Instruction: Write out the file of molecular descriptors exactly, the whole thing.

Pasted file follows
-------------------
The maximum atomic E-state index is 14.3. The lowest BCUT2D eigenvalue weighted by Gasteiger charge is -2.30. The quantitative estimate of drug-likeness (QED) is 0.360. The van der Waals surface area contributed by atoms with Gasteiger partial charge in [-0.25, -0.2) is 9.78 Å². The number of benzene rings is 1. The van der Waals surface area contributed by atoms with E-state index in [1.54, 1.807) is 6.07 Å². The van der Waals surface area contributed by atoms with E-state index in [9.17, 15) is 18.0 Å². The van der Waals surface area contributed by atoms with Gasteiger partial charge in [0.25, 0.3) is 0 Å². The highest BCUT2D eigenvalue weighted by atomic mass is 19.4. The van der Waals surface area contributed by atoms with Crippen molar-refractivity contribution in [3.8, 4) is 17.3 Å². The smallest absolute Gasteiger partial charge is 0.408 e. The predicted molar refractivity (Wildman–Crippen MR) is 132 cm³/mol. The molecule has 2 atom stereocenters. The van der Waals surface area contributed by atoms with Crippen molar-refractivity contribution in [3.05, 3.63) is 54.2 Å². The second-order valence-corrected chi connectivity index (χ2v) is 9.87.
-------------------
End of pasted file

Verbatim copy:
The maximum atomic E-state index is 14.3. The lowest BCUT2D eigenvalue weighted by Gasteiger charge is -2.30. The quantitative estimate of drug-likeness (QED) is 0.360. The van der Waals surface area contributed by atoms with Gasteiger partial charge in [-0.25, -0.2) is 9.78 Å². The number of benzene rings is 1. The van der Waals surface area contributed by atoms with E-state index in [1.54, 1.807) is 6.07 Å². The van der Waals surface area contributed by atoms with E-state index in [9.17, 15) is 18.0 Å². The van der Waals surface area contributed by atoms with Gasteiger partial charge in [0.25, 0.3) is 0 Å². The highest BCUT2D eigenvalue weighted by atomic mass is 19.4. The van der Waals surface area contributed by atoms with Crippen molar-refractivity contribution in [3.8, 4) is 17.3 Å². The smallest absolute Gasteiger partial charge is 0.408 e. The predicted molar refractivity (Wildman–Crippen MR) is 132 cm³/mol. The molecule has 2 atom stereocenters. The van der Waals surface area contributed by atoms with Crippen molar-refractivity contribution in [3.05, 3.63) is 54.2 Å². The second-order valence-corrected chi connectivity index (χ2v) is 9.87.